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Gardening Tips for Beginners

If you’re thinking of starting your very own garden, you’ll need to consider a number of things, including the type of garden, the right tools for the job, which plants to buy for your specific climate and more.

In this guide, we’ll walk you through some of the basics of gardening for beginners, so you’ll have the gardening tips and skills (and newly acquired green thumb) to grow and take care of your plants and vegetables with confidence while you garden at home.

A wheelbarrow and shovel sit in a garden.

Pick the Perfect Spot for Your Garden

Choosing the best spot for your garden is about finding the perfect spot for your plants to get enough of the sunlight they need to survive. Most vegetables and plants need at least six hours of daylight to thrive, so if you're intent on growing a vegetable garden, pick a sunny spot.  

Your garden should also be placed in an area where you can enjoy it. A garden along a front walkway can be enjoyed every day and will add some curb appeal. A backyard garden may be a bit more private though, so whatever you decide, locating your garden in a spot where you'll see it everyday may even keep you motivated to garden more.

A wheelbarrow and shovel sit in a garden.

Plan Your Garden

Once you’ve decided on the perfect location for your garden, the next big step is figuring out how to plan a garden. There are a few overall themes to decide upon when planning your garden.

First, you’ll need to decide if it’s a vegetable garden or a flower or plant garden. Then decide what kind of garden you’d like to have, whether it’d be a container garden or even a fancy raised garden bed. Once you’ve decided that, you’ll need to choose the plants or veggies that you want to grow. It’s always better to think big and start small when it comes to gardening. You can always add as you go!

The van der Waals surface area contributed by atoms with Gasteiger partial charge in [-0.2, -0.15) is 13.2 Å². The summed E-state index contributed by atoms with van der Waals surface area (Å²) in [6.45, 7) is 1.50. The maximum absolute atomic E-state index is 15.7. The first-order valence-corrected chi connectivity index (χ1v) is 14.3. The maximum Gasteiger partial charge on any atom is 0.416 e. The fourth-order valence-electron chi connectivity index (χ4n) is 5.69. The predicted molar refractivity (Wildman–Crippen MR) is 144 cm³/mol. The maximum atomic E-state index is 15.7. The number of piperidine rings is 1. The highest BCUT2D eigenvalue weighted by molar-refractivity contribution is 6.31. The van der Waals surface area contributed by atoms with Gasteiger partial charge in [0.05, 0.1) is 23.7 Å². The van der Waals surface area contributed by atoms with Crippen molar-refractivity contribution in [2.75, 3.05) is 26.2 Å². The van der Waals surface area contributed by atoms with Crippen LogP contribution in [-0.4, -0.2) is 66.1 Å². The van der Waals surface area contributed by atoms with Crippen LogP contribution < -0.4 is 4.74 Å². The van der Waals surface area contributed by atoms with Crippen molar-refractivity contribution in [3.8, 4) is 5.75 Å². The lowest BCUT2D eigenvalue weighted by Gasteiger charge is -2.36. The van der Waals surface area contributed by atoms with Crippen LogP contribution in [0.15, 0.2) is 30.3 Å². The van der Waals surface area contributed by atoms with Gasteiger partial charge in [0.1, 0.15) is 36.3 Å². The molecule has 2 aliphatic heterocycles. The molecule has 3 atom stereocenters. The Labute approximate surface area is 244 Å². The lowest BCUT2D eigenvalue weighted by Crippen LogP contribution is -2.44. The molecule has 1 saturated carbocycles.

Another thing to consider is whether you want to plant annual or perennial plants. Annual plants typically last for one growing season, so if you’re looking for longevity, you may want to go with perennial plants. Perennials last for multiple growing seasons as the above ground parts die off during the winter season and then re-bloom in the spring.

If your garden consists of flowers and plants, choose colours that match well with each other and your existing outdoor décor. You could even consider planting a pollinator garden to attract some friendly bees or butterflies!

A pair of hands plant some bulbs in a garden.

Get to Know Your Plants

No matter which types of plants you choose, getting to know them well is key to keeping them healthy and thriving.

When picking your plants, be sure to look at the plant tag to see how much sunlight and food they’ll need, as well as the proper spacing for planting them, as that may influence your decision on the size of your garden. If you’re unsure, speak to a garden centre associate for help.